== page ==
FEATURE16 December 2013

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From Winky Dink crayons to iPad companion apps, Tim Phillips traces the evolution of multi-screening, and how advertisers and content creators are adapting to a world of increasingly divided attentions.


On Saturday mornings between 1953 and 1957, a cartoon character called Winky Dink and his dog Woofer would entertain kids who tuned into the CBS network using interactive second-screen apps. Their ‘Magic Drawing Screen’ was a piece of clear plastic that kids could stick to the TV screen. Winky Dink crayons cost 50 cents, and during the broadcasts kids were encouraged to use their other ‘screen’ to complete a picture, solve a code or join the dots on screen.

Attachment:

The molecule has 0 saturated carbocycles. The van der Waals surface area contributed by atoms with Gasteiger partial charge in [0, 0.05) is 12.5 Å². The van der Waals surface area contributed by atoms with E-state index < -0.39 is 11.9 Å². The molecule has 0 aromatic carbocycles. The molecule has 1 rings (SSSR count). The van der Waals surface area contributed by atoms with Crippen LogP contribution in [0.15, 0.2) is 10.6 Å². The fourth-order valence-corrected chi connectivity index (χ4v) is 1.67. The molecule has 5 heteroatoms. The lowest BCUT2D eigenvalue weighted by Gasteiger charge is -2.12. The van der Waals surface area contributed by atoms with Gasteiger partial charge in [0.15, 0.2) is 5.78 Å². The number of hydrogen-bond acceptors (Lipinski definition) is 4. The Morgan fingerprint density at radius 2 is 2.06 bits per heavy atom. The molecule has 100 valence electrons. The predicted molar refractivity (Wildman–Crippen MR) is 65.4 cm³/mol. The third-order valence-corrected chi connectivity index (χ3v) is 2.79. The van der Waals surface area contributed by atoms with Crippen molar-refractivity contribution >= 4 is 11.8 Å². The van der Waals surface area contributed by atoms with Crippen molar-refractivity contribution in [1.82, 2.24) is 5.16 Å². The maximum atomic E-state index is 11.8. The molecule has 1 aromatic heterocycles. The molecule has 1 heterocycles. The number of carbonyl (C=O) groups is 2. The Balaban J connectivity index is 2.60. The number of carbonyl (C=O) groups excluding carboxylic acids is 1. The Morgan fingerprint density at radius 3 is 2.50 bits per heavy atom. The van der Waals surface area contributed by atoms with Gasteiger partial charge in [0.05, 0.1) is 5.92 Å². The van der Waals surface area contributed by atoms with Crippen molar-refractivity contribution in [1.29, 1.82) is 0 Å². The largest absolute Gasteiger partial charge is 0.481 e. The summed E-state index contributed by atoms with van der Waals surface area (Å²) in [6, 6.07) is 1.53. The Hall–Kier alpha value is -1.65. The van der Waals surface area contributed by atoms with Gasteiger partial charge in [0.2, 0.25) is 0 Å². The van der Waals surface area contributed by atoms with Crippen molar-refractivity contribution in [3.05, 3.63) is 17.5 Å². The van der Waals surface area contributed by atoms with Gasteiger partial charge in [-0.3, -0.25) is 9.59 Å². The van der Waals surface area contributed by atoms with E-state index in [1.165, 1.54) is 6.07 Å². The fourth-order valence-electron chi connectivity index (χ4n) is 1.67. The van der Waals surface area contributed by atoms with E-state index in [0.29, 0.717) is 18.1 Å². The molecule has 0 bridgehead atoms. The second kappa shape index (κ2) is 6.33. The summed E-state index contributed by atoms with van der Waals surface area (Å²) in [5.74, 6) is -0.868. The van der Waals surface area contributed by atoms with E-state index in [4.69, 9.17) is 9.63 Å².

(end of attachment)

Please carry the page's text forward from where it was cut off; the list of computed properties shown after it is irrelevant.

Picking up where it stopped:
Parents complained to CBS: their kids were so enthusiastic that the unlucky ones who were denied a Magic Screen and special crayons had taken directly to drawing on their family’s television.

After this exciting start, interactive television languished for half a century. Expensive innovations such as Time Warner’s Full Service Network – an interactive cable TV system that was provided to 4, 000 homes around Orlando between 1994 and 1997 – offered the opportunity to order Pizza Hut pizza from ...